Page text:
Hello, today I thought I’d talk about what it is we say when a poem has finished.
I’ve been to many gigs all over the place and it’s true that the nature of these events is defined by the sort of poetry thats performed there. It’s not uncommon, at a page poetry event where poems are ‘read’ rather than performed, that there should be no clapping at the end. People sit there in a respectful silence. And that’s ok. That’s the culture that these events have created for themselves. And in any case, the poems are usually about the seasons or wildflowers or ennui.
Performance poetry nights are a different beast entirely. They are hipper, more energetic, more like entertainment than poems about agriculture and hedges, and the audience becomes a part of the whole performance. That’s why it’s often somewhat disconcerting when a poet finishes a poem and says absolutely nothing. The audience doesn’t know what to do.
We’ve probably all seen it. The poet stands there, having finished their poem, and there’s no acknowledgement whatsoever from the audience. And then they say something awkward like, ‘That’s it’. Or ‘That’s the end’. And then there’s a bit of muted clapping.
The vast majority of performance poets build up a rhythm as they go along and the final words, usually, ‘Thanks’, or sometimes ‘Cheers’, if the poet is a bit blokey, signals to the audience that their wait is over and that they are free to cheer, clap, whoop or should ‘Yeah!’. It becomes a part of the performance. And it helps the evening flow along.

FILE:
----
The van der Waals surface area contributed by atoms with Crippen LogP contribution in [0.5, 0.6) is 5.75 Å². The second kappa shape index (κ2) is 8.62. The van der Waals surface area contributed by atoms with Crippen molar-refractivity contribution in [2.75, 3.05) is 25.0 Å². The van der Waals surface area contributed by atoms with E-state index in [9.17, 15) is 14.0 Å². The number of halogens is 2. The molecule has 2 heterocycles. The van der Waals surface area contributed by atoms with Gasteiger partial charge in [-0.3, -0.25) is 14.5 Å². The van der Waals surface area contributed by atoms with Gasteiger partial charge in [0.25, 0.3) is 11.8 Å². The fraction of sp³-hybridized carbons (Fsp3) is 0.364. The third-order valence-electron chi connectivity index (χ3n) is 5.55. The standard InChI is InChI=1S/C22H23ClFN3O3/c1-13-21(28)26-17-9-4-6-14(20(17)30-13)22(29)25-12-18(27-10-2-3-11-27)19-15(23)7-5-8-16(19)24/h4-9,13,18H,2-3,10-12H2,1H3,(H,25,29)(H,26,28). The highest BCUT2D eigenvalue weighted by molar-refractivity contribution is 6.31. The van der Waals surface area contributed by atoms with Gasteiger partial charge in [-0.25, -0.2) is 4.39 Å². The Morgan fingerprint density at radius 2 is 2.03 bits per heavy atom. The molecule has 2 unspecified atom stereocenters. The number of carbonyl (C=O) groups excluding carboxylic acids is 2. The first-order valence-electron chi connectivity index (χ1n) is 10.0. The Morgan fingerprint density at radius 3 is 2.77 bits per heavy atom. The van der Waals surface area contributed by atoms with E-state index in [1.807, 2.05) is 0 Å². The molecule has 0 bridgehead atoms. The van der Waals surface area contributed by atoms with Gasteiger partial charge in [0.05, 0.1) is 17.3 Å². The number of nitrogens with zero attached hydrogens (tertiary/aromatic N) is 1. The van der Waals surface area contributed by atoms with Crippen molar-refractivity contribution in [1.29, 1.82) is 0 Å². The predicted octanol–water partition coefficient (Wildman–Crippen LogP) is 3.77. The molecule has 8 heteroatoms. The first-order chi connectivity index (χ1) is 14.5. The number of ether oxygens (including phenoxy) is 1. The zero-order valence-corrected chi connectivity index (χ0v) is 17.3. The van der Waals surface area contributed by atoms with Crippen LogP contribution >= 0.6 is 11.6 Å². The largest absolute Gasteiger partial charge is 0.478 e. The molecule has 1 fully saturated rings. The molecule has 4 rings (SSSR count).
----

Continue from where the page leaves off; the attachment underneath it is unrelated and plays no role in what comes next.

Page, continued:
But are there alternatives? Do people get tired of the same old ‘Thanks’? The wonderful local poet Simon Blades built a whole routine around this and would signal that a poem had finished wins lavish arm gesture which was both funny and a humorous aspect of his act. Every now and then I do something similar. Perhaps I might blow on a harmonica or whistle or something. But the essence is just the same. I’m telling the audience that the poem has finished and,if they’re not clapping already, the audience should damn well clap now.
Another aspect is the comedic acknowledgement that the poem has finished and that the next one is starting already. I’ve done this a few times. I’ve signaled that the poem had ended by announcing that ‘This next poem is called . . .’. In such cases I’m sacrificing potential applause for a comedic response. Hopefully laughter. It doesn’t always work but it’s very nice when it does.
So that’s what I’ve been thinking about, anyway. The acknowledgement that a poem has finished is part of the act. Unless the poet doesn’t want applause, and that’s fine. They might purposefully build themselves a reputation as a serious page poet, and the audience might be glad of an opportunity not to clap. Deadly silence at the end of a poem is a response in itself. It’s just a little embarrassing when the poet has read something that they hoped would elicit applause. The audience probably still likes them just the same, it’s just that they never got the chance to show it.
Anyway. That’s the end of today’s lecture. Next week we shall be discussing clearing throats on stage.
Great thoughts, here, on signing off from a poem, Robert. Though, as a perpetrator of the Broadsheet philosophy of ‘anything goes’, I might gently take you to task on drawing strict divisions between performance and page like this. Why should there not be a perfectly good performance poem about ennui, or agriculture, that also works on the page, or vice versa?
That’s quite true! Though I was bring flippant about the page poets. We are all poets and the best nights are often those that embrace all different styles. Just like the excellent Broadsheet, indeed!